Living for you, is easy living.
It’s easy to live when you’re in love.
And, I’m so in love,
There’s nothing in life, but you.
I’ll never regret the years I’m giving.
They’re easy to give when you’re in love.
I’m happy to do whatever I do, for you.
For you...maybe I’m a fool, but it’s fun.
People say you rule me with one wave of your hand.
Darling, it’s grand.
They just don’t understand.
Being in love? That's a subject for an extended essay, not a paragraph. The array of people and things to which we can direct our affections is potentially vast, though such sparks of connection are often involuntary and not always easy. Whether it be spending time with our dearest loved ones, reading a new book about Goethe, sharing a celebratory dinner with friends, or examining a boulder covered with moss deep in the woods, an ineffable afflatus elevates us and moves us forward toward we know not what. Lucky us.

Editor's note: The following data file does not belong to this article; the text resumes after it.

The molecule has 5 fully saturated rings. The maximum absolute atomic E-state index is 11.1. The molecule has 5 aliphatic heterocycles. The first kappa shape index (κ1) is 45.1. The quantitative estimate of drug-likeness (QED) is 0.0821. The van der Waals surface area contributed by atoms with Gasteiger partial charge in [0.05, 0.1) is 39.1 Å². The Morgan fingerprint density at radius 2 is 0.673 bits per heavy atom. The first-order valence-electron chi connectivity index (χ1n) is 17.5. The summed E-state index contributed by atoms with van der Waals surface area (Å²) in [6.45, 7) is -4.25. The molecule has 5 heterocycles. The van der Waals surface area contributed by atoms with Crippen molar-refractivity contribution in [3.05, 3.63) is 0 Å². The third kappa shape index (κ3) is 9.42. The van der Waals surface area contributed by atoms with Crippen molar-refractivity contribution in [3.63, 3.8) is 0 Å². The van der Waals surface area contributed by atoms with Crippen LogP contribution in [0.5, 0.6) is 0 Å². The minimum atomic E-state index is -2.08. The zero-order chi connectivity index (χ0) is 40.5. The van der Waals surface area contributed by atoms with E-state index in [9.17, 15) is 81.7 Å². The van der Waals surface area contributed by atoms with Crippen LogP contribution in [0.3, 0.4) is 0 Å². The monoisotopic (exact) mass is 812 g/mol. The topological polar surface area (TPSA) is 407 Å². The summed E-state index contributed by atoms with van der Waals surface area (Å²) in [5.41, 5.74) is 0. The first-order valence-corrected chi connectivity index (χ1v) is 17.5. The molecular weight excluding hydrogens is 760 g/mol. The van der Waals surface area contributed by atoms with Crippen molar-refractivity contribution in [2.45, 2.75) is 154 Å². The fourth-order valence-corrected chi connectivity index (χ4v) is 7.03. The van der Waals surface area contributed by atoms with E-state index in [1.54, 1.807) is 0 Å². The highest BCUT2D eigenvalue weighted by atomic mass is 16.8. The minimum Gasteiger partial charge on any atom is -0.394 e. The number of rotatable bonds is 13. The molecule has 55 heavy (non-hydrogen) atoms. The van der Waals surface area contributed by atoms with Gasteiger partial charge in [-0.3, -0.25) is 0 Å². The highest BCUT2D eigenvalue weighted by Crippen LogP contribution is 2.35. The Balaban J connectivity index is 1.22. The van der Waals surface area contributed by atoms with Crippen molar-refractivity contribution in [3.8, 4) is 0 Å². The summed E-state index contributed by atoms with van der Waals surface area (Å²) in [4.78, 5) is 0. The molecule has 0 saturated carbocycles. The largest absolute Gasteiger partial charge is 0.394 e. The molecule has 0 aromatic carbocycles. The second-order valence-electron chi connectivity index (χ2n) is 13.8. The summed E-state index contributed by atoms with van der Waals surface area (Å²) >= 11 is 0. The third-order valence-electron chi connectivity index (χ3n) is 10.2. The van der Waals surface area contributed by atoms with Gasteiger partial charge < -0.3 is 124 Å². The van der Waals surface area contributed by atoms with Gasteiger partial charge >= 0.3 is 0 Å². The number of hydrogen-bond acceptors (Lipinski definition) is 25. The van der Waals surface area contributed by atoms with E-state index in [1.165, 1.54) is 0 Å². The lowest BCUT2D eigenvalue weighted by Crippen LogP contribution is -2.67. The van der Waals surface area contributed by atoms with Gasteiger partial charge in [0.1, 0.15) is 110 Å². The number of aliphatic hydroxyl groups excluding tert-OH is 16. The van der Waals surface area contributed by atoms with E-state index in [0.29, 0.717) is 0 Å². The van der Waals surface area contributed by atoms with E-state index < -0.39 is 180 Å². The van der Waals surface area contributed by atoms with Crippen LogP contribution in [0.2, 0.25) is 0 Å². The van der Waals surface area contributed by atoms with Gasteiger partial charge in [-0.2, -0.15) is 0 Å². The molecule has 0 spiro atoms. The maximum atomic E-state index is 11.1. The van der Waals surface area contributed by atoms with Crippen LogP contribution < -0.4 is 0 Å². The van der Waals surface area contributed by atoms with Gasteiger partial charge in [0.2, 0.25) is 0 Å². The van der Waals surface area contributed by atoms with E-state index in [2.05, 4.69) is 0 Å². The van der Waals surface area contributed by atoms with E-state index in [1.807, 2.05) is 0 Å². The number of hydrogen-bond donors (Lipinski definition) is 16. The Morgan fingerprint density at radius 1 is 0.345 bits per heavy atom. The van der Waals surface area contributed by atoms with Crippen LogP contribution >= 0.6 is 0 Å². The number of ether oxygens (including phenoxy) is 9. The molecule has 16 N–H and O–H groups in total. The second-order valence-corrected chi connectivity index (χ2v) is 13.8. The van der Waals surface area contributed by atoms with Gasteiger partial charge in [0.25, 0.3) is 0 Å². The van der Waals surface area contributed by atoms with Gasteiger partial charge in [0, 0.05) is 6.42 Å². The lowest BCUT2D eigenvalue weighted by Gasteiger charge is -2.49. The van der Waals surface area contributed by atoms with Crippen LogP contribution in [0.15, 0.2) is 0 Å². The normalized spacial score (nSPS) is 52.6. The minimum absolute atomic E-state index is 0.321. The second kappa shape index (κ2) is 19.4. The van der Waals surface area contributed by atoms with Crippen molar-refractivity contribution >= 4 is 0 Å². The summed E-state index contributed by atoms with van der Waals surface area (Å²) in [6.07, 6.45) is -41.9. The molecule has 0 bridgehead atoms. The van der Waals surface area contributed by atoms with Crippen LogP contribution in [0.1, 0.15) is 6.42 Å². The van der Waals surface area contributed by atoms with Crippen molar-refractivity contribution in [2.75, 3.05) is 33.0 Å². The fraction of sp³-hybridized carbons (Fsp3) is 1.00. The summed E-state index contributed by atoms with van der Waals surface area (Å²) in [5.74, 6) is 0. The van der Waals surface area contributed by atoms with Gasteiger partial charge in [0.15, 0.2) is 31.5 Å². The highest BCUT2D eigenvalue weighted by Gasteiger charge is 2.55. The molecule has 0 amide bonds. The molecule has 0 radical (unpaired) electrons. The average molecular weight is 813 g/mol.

"... maybe I'm a fool, but it's fun!"

Billy Holiday recorded "Easy Living" in 1938, but her rendering, as usual, has a melancholy strain. Among the many other vocal versions available, which range in tone from a wistful Peggie Lee to an upbeat Bryan Ferry, let me recommend the boyish and exuberant one that the Coasters released in 1957. It's a lot of fun.

In the end, there is no “theme” underlying Paul Desmond’s now largely-forgotten album. It’s a collection of inspired improvisations on a few standards from an earlier era still, and it might just as well have been called “Polka Dots and Moonbeams” or “Here’s That Rainy Day.”

This is jazz, this is art, and it may be mellow, but wasn’t all that easy to produce. If it were, everyone would have been doing it.